So far, they haven’t lost a single game they’ve played, winning against New Zealand and France and tying with Colombia. They didn’t even give up a goal during the first two games and are now first in their group. They’re well on their way toward gold.
Yet the victorious streak comes amid their continuing fight to be paid equally with the U.S. men’s team, which didn’t even qualify to participate in this year’s summer Olympics.
In March, five stars on the U.S. Women’s National Team (USWNT)?—?Carli Lloyd, Becky Sauerbrunn, Alex Morgan, Megan Rapinoe, and Hope Solo?—?filed a complaint on behalf of everyone on the women’s team with the Equal Employment Opportunity Commission (EEOC). They alleged that the U.S. Soccer Federation unfairly pays female players less than those on the men’s team.
In their complaint, the players claimed that they are paid almost four times less than the men’s team players. For example, the women say they are paidjust $1,350 each for winning a friendly match and nothing for a tie or loss, compared to $9,375 for a men’s victory (even more if they win against a top-ranked team), $6,250 for a tie, and $5,000 for a loss.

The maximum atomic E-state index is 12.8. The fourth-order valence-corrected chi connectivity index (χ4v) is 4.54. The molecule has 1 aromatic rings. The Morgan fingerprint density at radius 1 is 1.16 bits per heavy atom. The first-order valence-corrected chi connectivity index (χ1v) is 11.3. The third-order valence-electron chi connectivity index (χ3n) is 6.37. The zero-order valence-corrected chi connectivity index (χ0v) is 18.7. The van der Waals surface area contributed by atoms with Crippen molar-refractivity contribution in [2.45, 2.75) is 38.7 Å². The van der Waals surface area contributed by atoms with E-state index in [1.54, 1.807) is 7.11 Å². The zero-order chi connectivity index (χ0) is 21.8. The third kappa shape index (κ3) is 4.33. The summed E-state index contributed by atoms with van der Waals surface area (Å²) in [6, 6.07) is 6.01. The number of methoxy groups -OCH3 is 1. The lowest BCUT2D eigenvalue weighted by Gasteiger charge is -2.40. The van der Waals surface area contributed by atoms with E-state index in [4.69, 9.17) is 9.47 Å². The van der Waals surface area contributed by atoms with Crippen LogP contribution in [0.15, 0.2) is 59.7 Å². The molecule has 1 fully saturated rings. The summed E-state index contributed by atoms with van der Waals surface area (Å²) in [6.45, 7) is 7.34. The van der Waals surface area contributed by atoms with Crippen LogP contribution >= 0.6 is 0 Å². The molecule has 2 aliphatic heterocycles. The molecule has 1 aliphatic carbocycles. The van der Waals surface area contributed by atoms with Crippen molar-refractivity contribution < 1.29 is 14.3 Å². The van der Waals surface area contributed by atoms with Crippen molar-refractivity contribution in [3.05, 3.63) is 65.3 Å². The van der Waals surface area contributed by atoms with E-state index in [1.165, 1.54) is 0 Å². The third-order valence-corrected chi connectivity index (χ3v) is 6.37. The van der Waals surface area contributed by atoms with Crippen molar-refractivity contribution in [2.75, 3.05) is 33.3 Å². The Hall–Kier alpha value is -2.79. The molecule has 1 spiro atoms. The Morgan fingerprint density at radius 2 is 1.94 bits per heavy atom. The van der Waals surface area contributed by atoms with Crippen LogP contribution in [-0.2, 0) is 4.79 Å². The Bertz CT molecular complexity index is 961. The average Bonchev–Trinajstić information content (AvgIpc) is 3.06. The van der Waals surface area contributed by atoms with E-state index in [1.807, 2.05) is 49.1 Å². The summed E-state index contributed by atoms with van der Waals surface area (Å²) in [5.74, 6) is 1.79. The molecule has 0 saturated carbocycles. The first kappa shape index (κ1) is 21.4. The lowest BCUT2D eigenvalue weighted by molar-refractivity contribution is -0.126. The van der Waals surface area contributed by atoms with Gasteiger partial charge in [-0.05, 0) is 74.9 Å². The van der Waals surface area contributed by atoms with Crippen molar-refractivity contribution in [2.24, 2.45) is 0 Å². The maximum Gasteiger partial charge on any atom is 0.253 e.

The women’s team has a contract specifying that top-tier players get $72,000 a year as a base salary, while the men aren’t guaranteed payment. But the complaint pointed out that if the USWNT were to lose all 20 friendlies in a season, a player would get $72,000, while if it won all 20 she would get $99,000. The men, on the other hand, get $100,000 a year for losing all 20 friendlies, $1,000 more than a victorious female player. Meanwhile, they get about $263,000 each for winning all 20 matches–38 percent more than a winning women’s player.
The women’s team also gets nothing for playing in World Cup matches until they get into fourth place, even though the men’s team gets payment for each game played regardless of the result. They got just $2 million for winning the World Cup last year, while the U.S. men’s team earned $8 million for losing in the first round. Meanwhile, the German team that won the men’s World Cup got $35 million.